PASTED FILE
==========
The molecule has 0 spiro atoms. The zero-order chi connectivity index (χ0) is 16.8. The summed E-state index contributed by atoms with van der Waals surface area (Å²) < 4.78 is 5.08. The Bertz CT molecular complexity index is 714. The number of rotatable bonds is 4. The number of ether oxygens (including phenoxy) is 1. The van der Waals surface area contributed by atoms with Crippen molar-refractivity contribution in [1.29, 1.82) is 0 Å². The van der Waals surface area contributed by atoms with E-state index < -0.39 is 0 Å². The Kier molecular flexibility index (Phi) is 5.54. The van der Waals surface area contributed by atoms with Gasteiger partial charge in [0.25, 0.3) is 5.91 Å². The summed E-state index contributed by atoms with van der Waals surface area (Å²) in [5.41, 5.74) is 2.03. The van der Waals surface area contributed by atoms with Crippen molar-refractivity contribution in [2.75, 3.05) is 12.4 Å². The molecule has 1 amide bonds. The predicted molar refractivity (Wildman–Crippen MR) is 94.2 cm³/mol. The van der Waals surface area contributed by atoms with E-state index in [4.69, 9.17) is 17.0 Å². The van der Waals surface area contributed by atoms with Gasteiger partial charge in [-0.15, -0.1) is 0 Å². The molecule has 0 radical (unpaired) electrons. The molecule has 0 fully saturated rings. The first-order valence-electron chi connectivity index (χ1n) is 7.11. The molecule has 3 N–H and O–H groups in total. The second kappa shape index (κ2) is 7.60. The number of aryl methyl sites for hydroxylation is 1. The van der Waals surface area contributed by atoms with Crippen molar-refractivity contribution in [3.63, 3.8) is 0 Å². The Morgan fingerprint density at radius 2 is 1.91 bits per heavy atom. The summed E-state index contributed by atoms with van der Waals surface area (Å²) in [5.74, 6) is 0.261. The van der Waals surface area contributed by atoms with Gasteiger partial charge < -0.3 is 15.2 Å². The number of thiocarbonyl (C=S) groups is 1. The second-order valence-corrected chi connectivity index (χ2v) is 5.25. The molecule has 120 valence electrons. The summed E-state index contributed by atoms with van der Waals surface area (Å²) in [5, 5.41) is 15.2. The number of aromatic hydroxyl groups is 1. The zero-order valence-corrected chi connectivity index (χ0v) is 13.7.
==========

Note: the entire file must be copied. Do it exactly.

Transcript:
The molecule has 0 spiro atoms. The zero-order chi connectivity index (χ0) is 16.8. The summed E-state index contributed by atoms with van der Waals surface area (Å²) < 4.78 is 5.08. The Bertz CT molecular complexity index is 714. The number of rotatable bonds is 4. The number of ether oxygens (including phenoxy) is 1. The van der Waals surface area contributed by atoms with Crippen molar-refractivity contribution in [1.29, 1.82) is 0 Å². The van der Waals surface area contributed by atoms with E-state index < -0.39 is 0 Å². The Kier molecular flexibility index (Phi) is 5.54. The van der Waals surface area contributed by atoms with Gasteiger partial charge in [0.25, 0.3) is 5.91 Å². The summed E-state index contributed by atoms with van der Waals surface area (Å²) in [5.41, 5.74) is 2.03. The van der Waals surface area contributed by atoms with Crippen molar-refractivity contribution in [2.75, 3.05) is 12.4 Å². The molecule has 1 amide bonds. The predicted molar refractivity (Wildman–Crippen MR) is 94.2 cm³/mol. The van der Waals surface area contributed by atoms with E-state index in [4.69, 9.17) is 17.0 Å². The van der Waals surface area contributed by atoms with Gasteiger partial charge in [-0.15, -0.1) is 0 Å². The molecule has 0 radical (unpaired) electrons. The molecule has 0 fully saturated rings. The first-order valence-electron chi connectivity index (χ1n) is 7.11. The molecule has 3 N–H and O–H groups in total. The second kappa shape index (κ2) is 7.60. The number of aryl methyl sites for hydroxylation is 1. The van der Waals surface area contributed by atoms with Crippen molar-refractivity contribution in [3.63, 3.8) is 0 Å². The Morgan fingerprint density at radius 2 is 1.91 bits per heavy atom. The summed E-state index contributed by atoms with van der Waals surface area (Å²) in [5.74, 6) is 0.261. The van der Waals surface area contributed by atoms with Gasteiger partial charge < -0.3 is 15.2 Å². The number of thiocarbonyl (C=S) groups is 1. The second-order valence-corrected chi connectivity index (χ2v) is 5.25. The molecule has 120 valence electrons. The summed E-state index contributed by atoms with van der Waals surface area (Å²) in [5, 5.41) is 15.2. The number of aromatic hydroxyl groups is 1. The zero-order valence-corrected chi connectivity index (χ0v) is 13.7.